Trivunovic: A company has to make the cultural decision that it wants the organization to work together. A breakdown happens when the people responsible for bringing data elements together force the conversation with marketing ops. It's not an easy task. You have to want and need the change to drive it.

I think part of the challenge is, once you have the data there and aligned you have to continue to drive that behavior within the organization…; to pull together as a team and bring that conversation to a much higher level. It's not about what the social team is doing and what the email team is doing and what the Web team is doing. It's very specific—to answer those business questions.

DMN: Creating a holistic customer view from multichannel data is no easy feat. What approaches are you taking that work effectively and what challenges are you having?

Loll: We see most of our clients thinking about the customer's relationship with them only as a company. That's a fairly narrow view of what we call the whole consumer. We believe that new sources—in particular things like clickstream data, mining unstructured data, and mapping data at an individual level—can drive incredible amounts of strategic value back to the organization. We've just completed an analysis for an iconic fashion brand and they've been building their segments and marketing based on attitudinal data that was informing their media choices and communications plan. Our analysis used their segments to reinterpret the marketplace: What are they actually consuming and how are they behaving? It naturally informs media channels, media planning, and buying. It also can inform communications, messaging, and creativity.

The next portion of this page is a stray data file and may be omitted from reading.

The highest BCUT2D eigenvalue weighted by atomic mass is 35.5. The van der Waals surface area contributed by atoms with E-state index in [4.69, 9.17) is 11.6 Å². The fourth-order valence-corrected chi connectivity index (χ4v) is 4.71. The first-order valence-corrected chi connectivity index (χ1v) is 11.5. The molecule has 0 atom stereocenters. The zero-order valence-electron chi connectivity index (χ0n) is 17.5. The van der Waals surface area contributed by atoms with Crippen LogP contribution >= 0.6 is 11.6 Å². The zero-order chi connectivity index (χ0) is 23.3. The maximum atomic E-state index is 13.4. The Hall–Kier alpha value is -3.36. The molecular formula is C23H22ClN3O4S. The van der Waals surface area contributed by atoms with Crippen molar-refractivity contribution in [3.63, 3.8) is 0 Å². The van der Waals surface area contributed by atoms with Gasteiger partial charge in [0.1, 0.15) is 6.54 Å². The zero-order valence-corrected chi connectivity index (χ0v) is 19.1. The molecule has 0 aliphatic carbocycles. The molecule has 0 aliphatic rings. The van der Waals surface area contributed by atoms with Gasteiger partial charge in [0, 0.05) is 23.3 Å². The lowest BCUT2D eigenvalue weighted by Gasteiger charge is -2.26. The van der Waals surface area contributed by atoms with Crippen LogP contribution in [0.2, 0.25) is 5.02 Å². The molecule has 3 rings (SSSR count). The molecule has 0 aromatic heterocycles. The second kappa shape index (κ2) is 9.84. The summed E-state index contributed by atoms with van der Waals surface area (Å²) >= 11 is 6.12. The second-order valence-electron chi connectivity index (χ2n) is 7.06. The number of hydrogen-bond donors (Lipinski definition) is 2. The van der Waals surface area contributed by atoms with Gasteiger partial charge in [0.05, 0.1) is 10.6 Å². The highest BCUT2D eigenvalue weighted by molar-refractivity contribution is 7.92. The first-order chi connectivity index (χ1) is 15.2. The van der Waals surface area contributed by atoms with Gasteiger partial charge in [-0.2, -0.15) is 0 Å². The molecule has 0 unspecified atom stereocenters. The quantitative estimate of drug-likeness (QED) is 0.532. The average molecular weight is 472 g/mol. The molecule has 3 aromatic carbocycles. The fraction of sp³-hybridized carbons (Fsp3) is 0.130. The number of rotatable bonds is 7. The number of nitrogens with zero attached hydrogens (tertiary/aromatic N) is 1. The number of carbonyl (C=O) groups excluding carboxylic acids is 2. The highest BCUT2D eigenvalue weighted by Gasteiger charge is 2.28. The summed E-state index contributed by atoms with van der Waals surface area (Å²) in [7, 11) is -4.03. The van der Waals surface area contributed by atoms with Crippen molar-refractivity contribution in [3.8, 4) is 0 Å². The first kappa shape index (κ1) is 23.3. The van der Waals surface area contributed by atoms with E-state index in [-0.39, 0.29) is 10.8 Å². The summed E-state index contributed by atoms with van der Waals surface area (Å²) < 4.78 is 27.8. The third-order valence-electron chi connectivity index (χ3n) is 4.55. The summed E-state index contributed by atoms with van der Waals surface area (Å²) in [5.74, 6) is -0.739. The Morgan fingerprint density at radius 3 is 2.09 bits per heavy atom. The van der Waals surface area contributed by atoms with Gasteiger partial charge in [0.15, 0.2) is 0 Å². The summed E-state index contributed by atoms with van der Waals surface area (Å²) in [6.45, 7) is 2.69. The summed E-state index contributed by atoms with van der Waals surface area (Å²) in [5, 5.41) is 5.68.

Thorn: I go down to my call center once a month and come away with a page of ideas and thoughts about how we can improve processes. We also get Web analytics data. You can find the issues and come up with solutions. Implementing those solutions is often tough: Have you got the technology bandwidth and the Web resources to go in and fix this stuff as quickly as you want? Data is great, but it's what you do with this data that counts.

Ghastin: Our digital subscription business is taking off now, so we want to use data to inform our customer experience, those “moments of truth.” The question I want to answer is what touchpoints are most important to our subscribers? This informs us [of] how we need to realign our staffing and financial resources and deliver value efficiently and profitably. We have some pretty avid subscribers and our brand means a lot to them. And they actually do own our brand in many ways. It's refreshing that you can use data to take some of the opinions out of the equation and inform the subscriber experience.

Trivunovic: The reality is that [all this multichannel data] is not a brand new thing. A lot of companies are going to have to change their stripes to make it work for them. It's a different focus on how to leverage it, starting at the top, asking the big questions first, and letting the data help us answer those questions. Ultimately, the right decisions are about how we engage with the customer, not solely in a specific channel or down a specific path.